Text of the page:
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Set as of Thursday to make its premiere at the 2015 Cannes Film Festival Out of Competition, a new international trailer for Mark Osbourne's (Kung Fu Panda) film adaptation of Antoine de Saint-Exupery beloved children's book The Little Prince has arrived. While this isn't the first teaser for the film, it is the first time English-speaking audiences can see the American voice cast. And boy, did they go all out with this voice cast, with Jeff Bridges, Mackenzie Foy, Marion Cotillard, James Franco, Albert Brooks, Paul Rudd, Ricky Gervais, Bud Cort, Rachel McAdams, Benicio Del Toro and Paul Giamatti lending their pipes to the animated picture. While it's hard to shake off The Lorax vibes created by a newly created child protagonist and her new old friend, there does seem to be more love and charm here than that film, not to mention how beautiful the animation is during the actual Little Prince moments. »
- Will Ashton
The Cannes Film Festival isn't only high brow, arty movies. Amongst the selection this year is something for the whole family, and while it won't win the Palme d'Or (indeed, its screening Out Of Competition), the movie will still see plenty of big stars on the red carpet, tellling a story everyone knows from childhood. A pretty amazing voicecast — Rachel McAdams, Marion Cotillard, James Franco, Jeff Bridges, Mackenzie Foy, Paul Rudd, Benicio Del Toro, Paul Giamatti, Albert Brooks, Bud Cort, and Ricky Gervais — has been lined up for Mark Osborne's "The Little Prince," and this new animated trailer for the movie shows the tale has been expanded well beyond the tiny kids' book. Whether it can retain the magic of Antoine de Saint-Exupéry’s timeless story remains to be seen. Read More: The 25 Best Animated Films Of The 21st Century So Far "The Little Prince" opens overseas on July 29th. »
- Kevin Jagernauth
Read More: The Best Animated Movie of 2015 is Already Here Variety has unveiled a heart warming new trailer for "Kung Fu Panda" director Marc Osborne's "The Little Prince," which is set to premiere at this year's Canne's Film Festival in the official selection. Based on the classic novella by Antoine de Saint Exupery, the animated feature has a stellar voice cast that includes Jeff Bridges, Rachel McAdams, Paul Rudd, Marion Cotillard, Benicio Del Toro, James Franco, Ricky Gervais, Paul Giamatti and Albert Brooks. In the film, a young girl is introduced to a land of adventure and magic by the Aviator, voiced by Bridges, her sweet, elderly neighbor, who knows this place first hand. "The Little Prince" is released in France July 29. A Us release date has not yet been announced. Read More: Cannes Wish List: 20 Films We Hope to See at the 2015 Festival »
- Travis Clark
Louis C.K.'s upcoming animated project, which sounds like the Toy Story of dogs, has settled on a no-nonsense name. The A.V. Club reports that The Secret Life of Pets will explore the mischief household animals get into when their owners leave. The film is set for a July 8, 2016, release. Joining C.K., reportedly, are Kevin Hart, Eric Stonestreet, Ellie Kemper, Hannibal Buress, Lake Bell, Bobby Moynihan, Jenny Slate, and Albert Brooks, among others. Chris Renaud will direct, and hopefully — given the fact Hart plays a stupidly cute bunny — cobble together a real gem. »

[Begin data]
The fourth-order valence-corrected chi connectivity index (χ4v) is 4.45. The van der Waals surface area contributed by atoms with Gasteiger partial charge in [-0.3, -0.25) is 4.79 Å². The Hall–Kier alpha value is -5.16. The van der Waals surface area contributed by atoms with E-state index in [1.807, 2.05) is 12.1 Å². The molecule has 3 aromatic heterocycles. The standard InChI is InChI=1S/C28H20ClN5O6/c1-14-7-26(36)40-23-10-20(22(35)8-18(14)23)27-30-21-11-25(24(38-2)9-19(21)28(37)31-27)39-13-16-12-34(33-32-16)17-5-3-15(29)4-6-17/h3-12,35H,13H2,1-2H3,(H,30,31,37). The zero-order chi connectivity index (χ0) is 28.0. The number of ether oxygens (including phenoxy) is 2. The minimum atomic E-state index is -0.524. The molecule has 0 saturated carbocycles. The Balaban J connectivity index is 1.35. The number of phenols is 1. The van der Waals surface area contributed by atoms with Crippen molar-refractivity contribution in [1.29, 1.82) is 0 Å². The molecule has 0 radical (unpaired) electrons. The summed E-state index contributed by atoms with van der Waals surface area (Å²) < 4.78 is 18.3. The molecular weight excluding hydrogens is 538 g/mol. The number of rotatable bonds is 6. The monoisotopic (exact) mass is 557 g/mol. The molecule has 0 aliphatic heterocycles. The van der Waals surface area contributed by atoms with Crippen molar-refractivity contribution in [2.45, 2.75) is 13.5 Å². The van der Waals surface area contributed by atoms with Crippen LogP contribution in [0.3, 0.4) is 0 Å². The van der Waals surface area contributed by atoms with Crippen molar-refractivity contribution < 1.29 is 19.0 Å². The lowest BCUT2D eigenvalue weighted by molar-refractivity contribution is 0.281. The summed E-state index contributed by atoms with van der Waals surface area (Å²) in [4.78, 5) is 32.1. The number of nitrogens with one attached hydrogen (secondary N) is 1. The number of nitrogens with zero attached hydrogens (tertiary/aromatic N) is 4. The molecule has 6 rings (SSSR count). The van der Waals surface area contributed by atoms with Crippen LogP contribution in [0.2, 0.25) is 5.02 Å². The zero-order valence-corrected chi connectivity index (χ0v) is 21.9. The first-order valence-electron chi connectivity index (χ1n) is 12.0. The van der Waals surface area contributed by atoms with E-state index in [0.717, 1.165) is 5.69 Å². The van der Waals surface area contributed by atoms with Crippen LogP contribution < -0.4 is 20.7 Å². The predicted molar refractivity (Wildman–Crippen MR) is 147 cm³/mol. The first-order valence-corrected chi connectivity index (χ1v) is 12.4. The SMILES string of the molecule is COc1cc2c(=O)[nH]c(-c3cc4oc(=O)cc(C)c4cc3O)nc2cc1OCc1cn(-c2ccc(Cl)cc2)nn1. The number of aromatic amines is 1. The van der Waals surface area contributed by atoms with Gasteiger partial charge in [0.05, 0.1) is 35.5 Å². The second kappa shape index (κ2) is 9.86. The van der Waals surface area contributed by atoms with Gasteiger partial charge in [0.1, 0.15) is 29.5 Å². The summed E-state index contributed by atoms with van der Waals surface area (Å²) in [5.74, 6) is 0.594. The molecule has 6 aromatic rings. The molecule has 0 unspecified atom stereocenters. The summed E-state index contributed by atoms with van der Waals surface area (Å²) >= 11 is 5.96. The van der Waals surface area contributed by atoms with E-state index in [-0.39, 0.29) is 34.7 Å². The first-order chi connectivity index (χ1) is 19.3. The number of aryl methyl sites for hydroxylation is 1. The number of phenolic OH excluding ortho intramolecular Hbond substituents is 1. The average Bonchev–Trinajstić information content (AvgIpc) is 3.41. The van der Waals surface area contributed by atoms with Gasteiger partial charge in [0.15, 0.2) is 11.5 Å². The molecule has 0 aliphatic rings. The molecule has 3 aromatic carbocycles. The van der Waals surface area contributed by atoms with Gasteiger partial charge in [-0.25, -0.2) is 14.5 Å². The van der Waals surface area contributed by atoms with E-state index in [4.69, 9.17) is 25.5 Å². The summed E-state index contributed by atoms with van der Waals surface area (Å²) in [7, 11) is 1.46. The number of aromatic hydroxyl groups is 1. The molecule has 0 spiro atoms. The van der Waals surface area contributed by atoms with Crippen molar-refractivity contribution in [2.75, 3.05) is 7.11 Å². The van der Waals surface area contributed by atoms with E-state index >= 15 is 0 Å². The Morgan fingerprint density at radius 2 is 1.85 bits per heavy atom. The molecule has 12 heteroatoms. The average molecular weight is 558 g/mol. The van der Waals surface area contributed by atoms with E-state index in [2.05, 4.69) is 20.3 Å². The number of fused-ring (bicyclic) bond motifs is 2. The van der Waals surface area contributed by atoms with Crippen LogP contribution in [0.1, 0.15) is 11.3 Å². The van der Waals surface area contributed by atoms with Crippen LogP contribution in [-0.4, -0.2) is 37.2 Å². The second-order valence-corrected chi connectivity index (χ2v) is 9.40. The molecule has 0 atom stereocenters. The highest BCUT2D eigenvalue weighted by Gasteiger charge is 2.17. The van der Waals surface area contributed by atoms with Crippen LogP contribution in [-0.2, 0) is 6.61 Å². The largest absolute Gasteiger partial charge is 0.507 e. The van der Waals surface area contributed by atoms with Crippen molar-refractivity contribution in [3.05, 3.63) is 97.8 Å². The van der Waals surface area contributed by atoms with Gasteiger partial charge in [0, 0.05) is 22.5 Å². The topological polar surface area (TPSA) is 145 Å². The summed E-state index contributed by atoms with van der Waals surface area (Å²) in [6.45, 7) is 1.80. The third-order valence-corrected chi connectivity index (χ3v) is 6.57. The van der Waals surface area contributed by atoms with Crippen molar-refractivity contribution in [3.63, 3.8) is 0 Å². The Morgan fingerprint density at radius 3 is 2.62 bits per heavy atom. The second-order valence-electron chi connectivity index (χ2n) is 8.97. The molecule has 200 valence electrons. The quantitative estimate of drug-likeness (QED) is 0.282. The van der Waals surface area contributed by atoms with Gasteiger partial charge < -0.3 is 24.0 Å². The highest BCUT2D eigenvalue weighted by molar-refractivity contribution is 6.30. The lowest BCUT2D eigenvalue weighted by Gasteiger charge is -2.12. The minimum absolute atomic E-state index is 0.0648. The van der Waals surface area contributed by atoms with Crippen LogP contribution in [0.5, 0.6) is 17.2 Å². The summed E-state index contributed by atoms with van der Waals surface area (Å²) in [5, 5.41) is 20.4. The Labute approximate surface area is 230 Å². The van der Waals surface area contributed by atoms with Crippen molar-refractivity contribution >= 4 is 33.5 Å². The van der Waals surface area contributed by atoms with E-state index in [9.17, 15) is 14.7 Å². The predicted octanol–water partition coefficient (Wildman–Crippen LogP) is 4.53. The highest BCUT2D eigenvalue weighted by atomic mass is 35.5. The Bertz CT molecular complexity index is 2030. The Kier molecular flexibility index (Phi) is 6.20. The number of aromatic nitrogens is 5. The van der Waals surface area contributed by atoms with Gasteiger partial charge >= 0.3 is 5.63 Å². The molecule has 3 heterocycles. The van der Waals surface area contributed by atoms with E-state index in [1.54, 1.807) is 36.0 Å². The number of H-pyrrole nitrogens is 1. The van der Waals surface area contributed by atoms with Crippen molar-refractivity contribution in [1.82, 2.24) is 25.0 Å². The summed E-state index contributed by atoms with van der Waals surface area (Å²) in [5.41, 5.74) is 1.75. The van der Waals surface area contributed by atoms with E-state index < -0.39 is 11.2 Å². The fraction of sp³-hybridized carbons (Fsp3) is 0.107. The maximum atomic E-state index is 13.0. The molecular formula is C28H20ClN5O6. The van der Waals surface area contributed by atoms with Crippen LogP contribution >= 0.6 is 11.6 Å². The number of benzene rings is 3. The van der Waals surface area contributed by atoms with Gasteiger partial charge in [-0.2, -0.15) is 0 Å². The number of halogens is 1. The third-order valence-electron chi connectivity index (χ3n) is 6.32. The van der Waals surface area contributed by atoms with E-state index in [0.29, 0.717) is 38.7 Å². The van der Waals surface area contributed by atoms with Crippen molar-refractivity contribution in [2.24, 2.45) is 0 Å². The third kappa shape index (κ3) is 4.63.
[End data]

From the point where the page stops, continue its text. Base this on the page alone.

- Sean Fitz-Gerald
Kevin Hart, Louis C.K. and Eric Stonestreet's upcoming animated project is headed for a summer release. Illumination and Universal Pictures revealed the previously announced project will be called The Secret Life of Pets. It will hit theaters July 8, 2016, moving from its original February 2016 date. The comedy centers on about the lives our pets lead after we leave for work or school each day. The film also stars Ellie Kemper, Lake Bell, Jenny Slate, Bobby Moynihan, Hannibal Buress and Albert Brooks. Chris Renaud, the director of Despicable Me and its sequel, is helming the project. Cinco Paul and Ken Daurio wrote the script. On its new date, the
- THR staff
Although it is very light on action and violence, A Most Violent Year features powerful performances in a slow-burning drama about a good man trying to make an honest living while everyone around him seems to be happy to cut corners anyway they can. Written and directed by J. C. Chandor (Margin Call and All Is Lost), the film features an incredible ensemble cast including Oscar Isaac, Jessica Chastain, David Oyelowo, Alessandro Nivola, Albert Brooks, and Elyes Gabel. Set in 1981’s New York City, the film follows Abel Morales (Isaac), the owner of the small Standard Oil, a heating oil […] »
- Patrick Luce
A Most Violent Year - Lionsgate - Blu-ray and DVD Director: J.C. Chandor Cast: Jessica Chastain, Oscar Isaac, Albert Brooks, David Oyelowo, Alessandro Nivola. Full cast + crew Despite what the title implies, A Most Violent Year isn't a movie about a bloodbath. At least not a literal bloodbath. It's all about how an entrepreneurial businessman (Oscar Isaac) in 1980s New York is trying to make a competitive but honest living in the heating oil industry. However, everyone around him, including his wife (Jessica Chastain), isn't so inclined to keep things honest, and the clash of ethics between the two makes for a smartly written, beautifully shot, and superbly acted drama about what it takes to hold on to the American dream. The...
- Peter Hall